Mmm! Hey, beautiful! Say hello to the Bulgogi & Kimchi dog at DC-3. Scroll down to read more!
Pennsylvania Avenue is home to more than just, y’know, that little White House at good ol’ 1600. When you take Pennsylvania Ave. in the opposite direction of the White House, heading southeast, you hit the heart of the Hill.
Image courtesy of cloud9living.com. City on a Hill! Heh heh, I kill myself.
Er, Capitol Hill, that is! One of my favorite neighborhoods in town, the Hill is home to many a fun food shop, fresh market, and tasty restaurant. Hill’s Kitchen and Eastern Market are in this neck of the woods, as are two restaurants I’ve recently tried – Spike Mendolsohn’s Good Stuff Eatery on Pennsylvania, and DC-3 Hot Dogs, just off of PA Ave on 8th SE.
While these two foodstuffs establishments are a few blocks apart, they epitomize – to me, the not-quite-native-but-not-a-newbie resident – the fun flavor of Capitol Hill. It’s business in the front, party in the back: a kind of mullet-of-a-neighborhood with great bars and restaurants in the shadow of the seat of one of the most powerful governments in the world. Fun, hip, down-to-earth – what’s not to like?
Image courtesy of foursquare.com. Just a few stops on Capitol Hill’s 8th street SE.
For starters, Good Stuff is likely the wider known of the two, mostly due to its founding chef’s celebrity pedigree. Spike Mendolsohn competed on Top Chef in a former life, and now spends his time opening DC restaurants, including Good Stuff and its pizza-serving twin, We The Pizza (I know – THE PUNS!) next door. Good Stuff focuses on what Spike sees as just that – the good stuff, a.k.a. juicy burgers, homey & dressed-down fries, and a milkshake or two (or more).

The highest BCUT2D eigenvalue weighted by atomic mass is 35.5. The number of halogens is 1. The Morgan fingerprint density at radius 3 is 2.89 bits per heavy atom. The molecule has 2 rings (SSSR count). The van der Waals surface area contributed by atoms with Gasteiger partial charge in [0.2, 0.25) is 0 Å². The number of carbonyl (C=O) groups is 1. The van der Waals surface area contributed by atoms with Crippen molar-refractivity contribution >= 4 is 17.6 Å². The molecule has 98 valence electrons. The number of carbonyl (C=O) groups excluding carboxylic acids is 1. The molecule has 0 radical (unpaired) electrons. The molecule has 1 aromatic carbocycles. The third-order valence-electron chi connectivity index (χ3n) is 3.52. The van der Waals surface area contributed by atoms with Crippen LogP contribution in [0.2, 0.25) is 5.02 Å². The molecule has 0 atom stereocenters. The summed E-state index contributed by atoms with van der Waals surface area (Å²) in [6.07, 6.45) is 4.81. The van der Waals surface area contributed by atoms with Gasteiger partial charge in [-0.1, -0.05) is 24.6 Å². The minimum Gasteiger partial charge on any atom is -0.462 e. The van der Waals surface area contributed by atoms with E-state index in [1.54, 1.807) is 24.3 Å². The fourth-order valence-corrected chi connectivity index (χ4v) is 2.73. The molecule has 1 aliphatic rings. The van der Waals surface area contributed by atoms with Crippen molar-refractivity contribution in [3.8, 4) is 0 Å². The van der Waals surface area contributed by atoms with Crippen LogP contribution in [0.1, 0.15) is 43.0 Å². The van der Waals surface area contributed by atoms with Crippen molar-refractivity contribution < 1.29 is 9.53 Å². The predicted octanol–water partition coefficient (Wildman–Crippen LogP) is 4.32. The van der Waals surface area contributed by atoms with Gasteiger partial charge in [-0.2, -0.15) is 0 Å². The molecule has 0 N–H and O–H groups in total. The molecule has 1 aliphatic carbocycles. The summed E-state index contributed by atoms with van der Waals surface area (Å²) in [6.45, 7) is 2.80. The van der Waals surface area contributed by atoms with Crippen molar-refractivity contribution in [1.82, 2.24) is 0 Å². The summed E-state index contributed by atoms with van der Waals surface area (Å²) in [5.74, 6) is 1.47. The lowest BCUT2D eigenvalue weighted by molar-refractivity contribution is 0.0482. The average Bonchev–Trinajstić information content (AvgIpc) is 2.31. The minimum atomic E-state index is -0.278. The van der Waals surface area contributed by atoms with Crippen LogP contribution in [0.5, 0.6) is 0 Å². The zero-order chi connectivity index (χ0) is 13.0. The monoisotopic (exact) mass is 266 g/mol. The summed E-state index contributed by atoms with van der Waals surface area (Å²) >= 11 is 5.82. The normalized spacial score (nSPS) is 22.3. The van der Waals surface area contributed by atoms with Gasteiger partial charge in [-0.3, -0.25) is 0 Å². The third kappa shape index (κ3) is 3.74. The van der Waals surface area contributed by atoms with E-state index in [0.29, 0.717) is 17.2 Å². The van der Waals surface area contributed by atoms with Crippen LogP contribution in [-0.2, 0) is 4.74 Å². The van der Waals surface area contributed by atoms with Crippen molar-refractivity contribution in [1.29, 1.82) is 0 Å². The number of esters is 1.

Image courtesy of eatworkplay.com. And their logo has a cow. Lurve it.
While their impressive mayo and sauce bar may get a lot of publicity, along with sandwiches featuring fried eggs or those named after a certain Mr. Obama (featuring bacon, horseradish and Roquefort cheese), it’s the unsung heroes of the menu that got my attention. On a visit to Good Stuff with my visiting sister, I sunk my teeth into a Michelle Melt (the Mrs. Obama burger, featuring “Southlawn Herb Garden Mayo” and Swiss cheese) and was surprised to note the patty’s protein of choice: turkey.
Now, normally, turkey burgers have a reputation for being culinary hockey pucks. Still, I order them on a regular basis, in an attempt to eat less saturated fat and out of the erstwhile hope that the turkey burger won’t suck. This time? To quote the Good Stuff motto: Goodness. Gracious. The juices dribbled down my chin. The spices tickled my taste buds. The combination of mayo, cheese, turkey, lettuce, tomato & bun so perfectly married in my mouth that you’d think divine intervention had a hand in the union.
Image courtesy of mindbodygreen.com. Confession: I didn’t have time to take my own picture, because I was too busy inhaling this bad boy in far fewer bites than Miss Manners might deem ladylike in her most generous mood. NOM NOM NOM.
My sister’s standard turkey burger, topped with creamy avocado and a slew of veggies, was just as delicious. I think we both said, “Excuse me for a minute; this burger and I are having an intimate encounter” at the same time.